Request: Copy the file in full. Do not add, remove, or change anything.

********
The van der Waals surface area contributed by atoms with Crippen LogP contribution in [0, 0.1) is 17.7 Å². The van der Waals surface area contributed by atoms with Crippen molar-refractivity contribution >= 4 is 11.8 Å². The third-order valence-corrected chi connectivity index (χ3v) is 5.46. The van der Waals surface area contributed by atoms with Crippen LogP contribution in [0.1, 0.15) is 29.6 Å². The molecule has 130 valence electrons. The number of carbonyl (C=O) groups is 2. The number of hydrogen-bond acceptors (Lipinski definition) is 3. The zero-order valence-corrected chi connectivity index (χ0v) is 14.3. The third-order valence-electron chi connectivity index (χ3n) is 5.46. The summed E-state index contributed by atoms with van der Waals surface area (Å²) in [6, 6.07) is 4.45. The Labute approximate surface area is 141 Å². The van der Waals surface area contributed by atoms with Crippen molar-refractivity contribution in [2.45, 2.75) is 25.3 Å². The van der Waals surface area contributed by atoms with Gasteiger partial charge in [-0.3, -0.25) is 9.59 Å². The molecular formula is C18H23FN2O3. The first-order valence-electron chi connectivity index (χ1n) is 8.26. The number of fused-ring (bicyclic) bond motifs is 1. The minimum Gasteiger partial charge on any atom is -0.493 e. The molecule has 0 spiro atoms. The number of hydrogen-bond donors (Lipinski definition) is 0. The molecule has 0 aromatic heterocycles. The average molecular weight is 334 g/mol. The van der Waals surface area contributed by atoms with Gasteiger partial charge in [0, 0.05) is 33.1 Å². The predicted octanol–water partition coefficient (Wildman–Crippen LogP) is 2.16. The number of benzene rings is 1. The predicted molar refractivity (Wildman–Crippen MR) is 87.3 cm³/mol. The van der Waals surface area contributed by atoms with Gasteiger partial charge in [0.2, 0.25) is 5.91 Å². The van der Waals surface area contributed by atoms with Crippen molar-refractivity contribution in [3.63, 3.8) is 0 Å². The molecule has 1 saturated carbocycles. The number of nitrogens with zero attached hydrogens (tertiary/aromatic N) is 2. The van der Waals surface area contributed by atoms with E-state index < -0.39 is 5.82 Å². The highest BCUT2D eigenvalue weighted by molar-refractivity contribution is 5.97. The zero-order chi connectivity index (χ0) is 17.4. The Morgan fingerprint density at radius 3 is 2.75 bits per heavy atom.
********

The van der Waals surface area contributed by atoms with Crippen LogP contribution in [0, 0.1) is 17.7 Å². The van der Waals surface area contributed by atoms with Crippen molar-refractivity contribution >= 4 is 11.8 Å². The third-order valence-corrected chi connectivity index (χ3v) is 5.46. The van der Waals surface area contributed by atoms with Crippen LogP contribution in [0.1, 0.15) is 29.6 Å². The molecule has 130 valence electrons. The number of carbonyl (C=O) groups is 2. The number of hydrogen-bond acceptors (Lipinski definition) is 3. The zero-order valence-corrected chi connectivity index (χ0v) is 14.3. The third-order valence-electron chi connectivity index (χ3n) is 5.46. The summed E-state index contributed by atoms with van der Waals surface area (Å²) in [6, 6.07) is 4.45. The Labute approximate surface area is 141 Å². The van der Waals surface area contributed by atoms with Crippen molar-refractivity contribution in [2.45, 2.75) is 25.3 Å². The van der Waals surface area contributed by atoms with Gasteiger partial charge in [-0.3, -0.25) is 9.59 Å². The molecular formula is C18H23FN2O3. The first-order valence-electron chi connectivity index (χ1n) is 8.26. The number of fused-ring (bicyclic) bond motifs is 1. The minimum Gasteiger partial charge on any atom is -0.493 e. The molecule has 0 spiro atoms. The number of hydrogen-bond donors (Lipinski definition) is 0. The molecule has 0 aromatic heterocycles. The average molecular weight is 334 g/mol. The van der Waals surface area contributed by atoms with Gasteiger partial charge in [0, 0.05) is 33.1 Å². The predicted octanol–water partition coefficient (Wildman–Crippen LogP) is 2.16. The number of benzene rings is 1. The predicted molar refractivity (Wildman–Crippen MR) is 87.3 cm³/mol. The van der Waals surface area contributed by atoms with Gasteiger partial charge in [0.2, 0.25) is 5.91 Å². The van der Waals surface area contributed by atoms with Crippen molar-refractivity contribution in [3.63, 3.8) is 0 Å². The molecule has 1 saturated carbocycles. The number of nitrogens with zero attached hydrogens (tertiary/aromatic N) is 2. The van der Waals surface area contributed by atoms with E-state index < -0.39 is 5.82 Å². The highest BCUT2D eigenvalue weighted by molar-refractivity contribution is 5.97. The zero-order chi connectivity index (χ0) is 17.4. The Morgan fingerprint density at radius 3 is 2.75 bits per heavy atom.